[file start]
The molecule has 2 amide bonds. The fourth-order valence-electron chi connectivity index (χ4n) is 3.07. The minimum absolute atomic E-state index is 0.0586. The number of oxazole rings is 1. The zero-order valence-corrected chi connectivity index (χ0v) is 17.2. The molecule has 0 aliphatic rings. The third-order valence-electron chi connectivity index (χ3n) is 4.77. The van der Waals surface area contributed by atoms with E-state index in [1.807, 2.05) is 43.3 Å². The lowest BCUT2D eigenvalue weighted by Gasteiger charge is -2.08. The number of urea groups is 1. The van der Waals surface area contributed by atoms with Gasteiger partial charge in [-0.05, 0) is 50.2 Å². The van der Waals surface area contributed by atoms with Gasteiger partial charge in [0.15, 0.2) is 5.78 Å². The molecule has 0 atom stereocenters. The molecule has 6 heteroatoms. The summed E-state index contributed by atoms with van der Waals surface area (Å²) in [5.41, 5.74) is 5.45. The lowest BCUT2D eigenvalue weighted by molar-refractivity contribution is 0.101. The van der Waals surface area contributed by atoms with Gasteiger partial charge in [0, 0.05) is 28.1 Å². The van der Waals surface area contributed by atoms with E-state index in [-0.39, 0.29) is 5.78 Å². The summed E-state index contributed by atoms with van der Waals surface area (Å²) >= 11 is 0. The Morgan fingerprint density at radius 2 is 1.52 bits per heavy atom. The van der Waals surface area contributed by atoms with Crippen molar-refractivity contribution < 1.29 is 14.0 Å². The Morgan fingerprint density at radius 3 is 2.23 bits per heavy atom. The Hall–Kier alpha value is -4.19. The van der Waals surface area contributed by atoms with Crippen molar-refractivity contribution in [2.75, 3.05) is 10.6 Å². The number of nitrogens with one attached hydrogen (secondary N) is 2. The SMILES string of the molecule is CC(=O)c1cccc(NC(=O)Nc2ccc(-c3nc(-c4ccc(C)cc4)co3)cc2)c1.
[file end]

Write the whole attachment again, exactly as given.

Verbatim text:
The molecule has 2 amide bonds. The fourth-order valence-electron chi connectivity index (χ4n) is 3.07. The minimum absolute atomic E-state index is 0.0586. The number of oxazole rings is 1. The zero-order valence-corrected chi connectivity index (χ0v) is 17.2. The molecule has 0 aliphatic rings. The third-order valence-electron chi connectivity index (χ3n) is 4.77. The van der Waals surface area contributed by atoms with E-state index in [1.807, 2.05) is 43.3 Å². The lowest BCUT2D eigenvalue weighted by Gasteiger charge is -2.08. The number of urea groups is 1. The van der Waals surface area contributed by atoms with Gasteiger partial charge in [-0.05, 0) is 50.2 Å². The van der Waals surface area contributed by atoms with Gasteiger partial charge in [0.15, 0.2) is 5.78 Å². The molecule has 0 atom stereocenters. The molecule has 6 heteroatoms. The summed E-state index contributed by atoms with van der Waals surface area (Å²) in [5.41, 5.74) is 5.45. The lowest BCUT2D eigenvalue weighted by molar-refractivity contribution is 0.101. The van der Waals surface area contributed by atoms with Gasteiger partial charge in [0, 0.05) is 28.1 Å². The van der Waals surface area contributed by atoms with E-state index in [-0.39, 0.29) is 5.78 Å². The summed E-state index contributed by atoms with van der Waals surface area (Å²) >= 11 is 0. The Morgan fingerprint density at radius 2 is 1.52 bits per heavy atom. The van der Waals surface area contributed by atoms with Crippen molar-refractivity contribution < 1.29 is 14.0 Å². The Morgan fingerprint density at radius 3 is 2.23 bits per heavy atom. The Hall–Kier alpha value is -4.19. The van der Waals surface area contributed by atoms with Crippen molar-refractivity contribution in [2.75, 3.05) is 10.6 Å². The number of nitrogens with one attached hydrogen (secondary N) is 2. The SMILES string of the molecule is CC(=O)c1cccc(NC(=O)Nc2ccc(-c3nc(-c4ccc(C)cc4)co3)cc2)c1.